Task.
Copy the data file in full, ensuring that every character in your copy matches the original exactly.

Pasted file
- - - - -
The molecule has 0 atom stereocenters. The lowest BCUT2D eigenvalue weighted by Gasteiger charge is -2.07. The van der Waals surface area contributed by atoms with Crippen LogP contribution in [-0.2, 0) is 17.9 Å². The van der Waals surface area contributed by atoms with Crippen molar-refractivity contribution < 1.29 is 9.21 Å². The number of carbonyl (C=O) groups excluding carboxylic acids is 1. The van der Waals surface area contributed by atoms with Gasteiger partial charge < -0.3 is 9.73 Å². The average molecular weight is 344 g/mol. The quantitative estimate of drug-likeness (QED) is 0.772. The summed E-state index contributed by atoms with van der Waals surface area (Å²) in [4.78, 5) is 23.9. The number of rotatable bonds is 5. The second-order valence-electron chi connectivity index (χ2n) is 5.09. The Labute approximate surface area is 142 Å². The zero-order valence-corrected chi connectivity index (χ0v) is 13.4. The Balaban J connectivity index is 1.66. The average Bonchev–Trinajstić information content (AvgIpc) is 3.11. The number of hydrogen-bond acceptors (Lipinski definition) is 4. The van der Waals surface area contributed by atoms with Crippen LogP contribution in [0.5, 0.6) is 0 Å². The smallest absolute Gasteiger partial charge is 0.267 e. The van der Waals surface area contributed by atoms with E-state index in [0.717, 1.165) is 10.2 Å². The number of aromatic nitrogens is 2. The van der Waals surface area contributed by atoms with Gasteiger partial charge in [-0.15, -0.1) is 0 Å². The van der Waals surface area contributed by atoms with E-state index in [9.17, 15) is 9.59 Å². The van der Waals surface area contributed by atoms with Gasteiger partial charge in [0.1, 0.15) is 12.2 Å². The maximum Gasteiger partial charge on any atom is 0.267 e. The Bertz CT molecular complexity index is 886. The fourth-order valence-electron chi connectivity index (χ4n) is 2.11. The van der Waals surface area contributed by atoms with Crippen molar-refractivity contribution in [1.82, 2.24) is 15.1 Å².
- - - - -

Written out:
The molecule has 0 atom stereocenters. The lowest BCUT2D eigenvalue weighted by Gasteiger charge is -2.07. The van der Waals surface area contributed by atoms with Crippen LogP contribution in [-0.2, 0) is 17.9 Å². The van der Waals surface area contributed by atoms with Crippen molar-refractivity contribution < 1.29 is 9.21 Å². The number of carbonyl (C=O) groups excluding carboxylic acids is 1. The van der Waals surface area contributed by atoms with Gasteiger partial charge < -0.3 is 9.73 Å². The average molecular weight is 344 g/mol. The quantitative estimate of drug-likeness (QED) is 0.772. The summed E-state index contributed by atoms with van der Waals surface area (Å²) in [4.78, 5) is 23.9. The number of rotatable bonds is 5. The second-order valence-electron chi connectivity index (χ2n) is 5.09. The Labute approximate surface area is 142 Å². The zero-order valence-corrected chi connectivity index (χ0v) is 13.4. The Balaban J connectivity index is 1.66. The average Bonchev–Trinajstić information content (AvgIpc) is 3.11. The number of hydrogen-bond acceptors (Lipinski definition) is 4. The van der Waals surface area contributed by atoms with Crippen LogP contribution in [0.5, 0.6) is 0 Å². The smallest absolute Gasteiger partial charge is 0.267 e. The van der Waals surface area contributed by atoms with E-state index in [0.717, 1.165) is 10.2 Å². The number of aromatic nitrogens is 2. The van der Waals surface area contributed by atoms with Gasteiger partial charge in [-0.15, -0.1) is 0 Å². The van der Waals surface area contributed by atoms with E-state index in [9.17, 15) is 9.59 Å². The van der Waals surface area contributed by atoms with Gasteiger partial charge in [0.1, 0.15) is 12.2 Å². The maximum Gasteiger partial charge on any atom is 0.267 e. The Bertz CT molecular complexity index is 886. The fourth-order valence-electron chi connectivity index (χ4n) is 2.11. The van der Waals surface area contributed by atoms with Crippen molar-refractivity contribution in [1.82, 2.24) is 15.1 Å².